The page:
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Gratuitous exaggeration

Observer Viewpoint | Monday, February 27, 2006

According to the Feb. 24 Observer article, “Presidential visit conjures emotion,” Notre Dame College Republicans co-president Jonathan Klingler said something that is most probably a gratuitous exaggeration. Klingler does not need to make wild claims to defend his position. It is essential to Notre Dame’s mission that its students learn to properly engage in rational debates over public issues.

Klingler was responding to a statement by Notre Dame’s Progressive Student Alliance that said President George W. Bush’s Bethel College visit was very costly to the local community’s tax base. It is true that many local police and firefighters prepared for Bush’s visit for two weeks and spent much of the day dedicated to security around Bush’s route and Bethel College.

Klingler defends this significant expenditure of local tax revenues when he states, “The event [brought in] hundreds of thousands of dollars to the community – not only to Mishawaka and South Bend – but to Roseland and Niles as well, through hotel bookings and entertainment for the hundreds of extra people that [were] in the community for the event.”

But the $500-a-plate fundraiser for our local congressman was attended by only 560 people, the vast majority of which come from the local area around his small congressional district. No one who lives in this area would need a hotel, and lunch was provided at Bethel. Those who went out later that night would probably not add much to the local economy, since local people who can afford a $500 lunch (or the optional $4000 photo) often go out for food and entertainment regardless of an afternoon event.

Even if 100 extra people came from out of town (non-local journalists, etc.), each stayed in his or her own hotel room (e.g., husbands and wives attending the fundraiser stayed in separate rooms) costing $100 a day and hotels made a massive 50 percent profit from each room, hotels would receive only $5,000 in profits. Since most hotels (not to mention restaurants) are not locally owned, much of that money would go outside the local area.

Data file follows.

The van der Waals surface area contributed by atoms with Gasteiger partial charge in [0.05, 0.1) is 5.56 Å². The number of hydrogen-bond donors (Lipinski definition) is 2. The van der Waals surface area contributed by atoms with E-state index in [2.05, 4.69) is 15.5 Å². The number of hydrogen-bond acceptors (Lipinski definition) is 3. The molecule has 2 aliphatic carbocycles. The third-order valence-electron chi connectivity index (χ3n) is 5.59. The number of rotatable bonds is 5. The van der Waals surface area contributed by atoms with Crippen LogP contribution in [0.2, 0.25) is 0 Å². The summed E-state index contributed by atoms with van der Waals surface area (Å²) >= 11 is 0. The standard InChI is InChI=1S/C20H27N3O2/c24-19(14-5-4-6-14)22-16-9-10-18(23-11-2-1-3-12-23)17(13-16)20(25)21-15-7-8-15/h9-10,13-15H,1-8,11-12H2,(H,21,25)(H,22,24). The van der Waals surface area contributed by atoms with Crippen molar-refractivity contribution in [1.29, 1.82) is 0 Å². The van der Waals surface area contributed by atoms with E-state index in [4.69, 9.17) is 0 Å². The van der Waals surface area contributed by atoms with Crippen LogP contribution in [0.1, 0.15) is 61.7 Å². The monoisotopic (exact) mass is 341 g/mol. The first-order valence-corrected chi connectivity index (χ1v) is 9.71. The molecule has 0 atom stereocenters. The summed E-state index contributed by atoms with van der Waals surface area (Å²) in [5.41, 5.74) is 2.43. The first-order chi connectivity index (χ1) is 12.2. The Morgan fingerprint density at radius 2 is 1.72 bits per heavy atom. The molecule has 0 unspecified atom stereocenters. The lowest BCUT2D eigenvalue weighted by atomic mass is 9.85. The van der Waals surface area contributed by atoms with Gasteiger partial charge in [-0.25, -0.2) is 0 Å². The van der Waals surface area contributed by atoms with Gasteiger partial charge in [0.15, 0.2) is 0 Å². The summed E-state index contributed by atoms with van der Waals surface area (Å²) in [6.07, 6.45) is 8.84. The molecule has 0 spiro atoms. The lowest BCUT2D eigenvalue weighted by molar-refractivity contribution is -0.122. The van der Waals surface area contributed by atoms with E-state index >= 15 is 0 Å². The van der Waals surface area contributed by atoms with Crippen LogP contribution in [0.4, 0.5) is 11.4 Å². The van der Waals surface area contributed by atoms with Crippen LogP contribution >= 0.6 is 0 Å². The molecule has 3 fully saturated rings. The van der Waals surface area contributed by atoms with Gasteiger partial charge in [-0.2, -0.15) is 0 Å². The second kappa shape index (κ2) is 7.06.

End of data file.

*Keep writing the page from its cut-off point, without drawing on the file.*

Klingler’s claim that the local community reaped hundreds of thousands of dollars from hundreds of outside visitors is likely a significant exaggeration. Most local communities lose money from such presidential visits. However, everything need not be defended on financial terms. We do not need to argue for something’s value by saying that it makes money. Klingler does add that the visit is valuable as a “tremendous honor” that “will be remembered for years come,” but this is an empty cliche. Surely there are more substantial justifications for presidential visits.

Notre Dame students should think before they speak. Klingler is not alone. Many otherwise intelligent students at Notre Dame exaggerate the facts and use cliches to defend their views. This can be seen in Observer articles from every side of the debates over the Queer Film Festival and “The Vagina Monologues.” One of the most basic missions of Notre Dame is to make its students into effective Catholic citizens. This requires that students bring the Catholic tradition into fruitful, rational dialogue with others in public debate. Bad habits of mind are all too common and undermine the Notre Dame mission to bring the Catholic ethos into the public sphere.

Sean Walshgraduate studentFeb. 24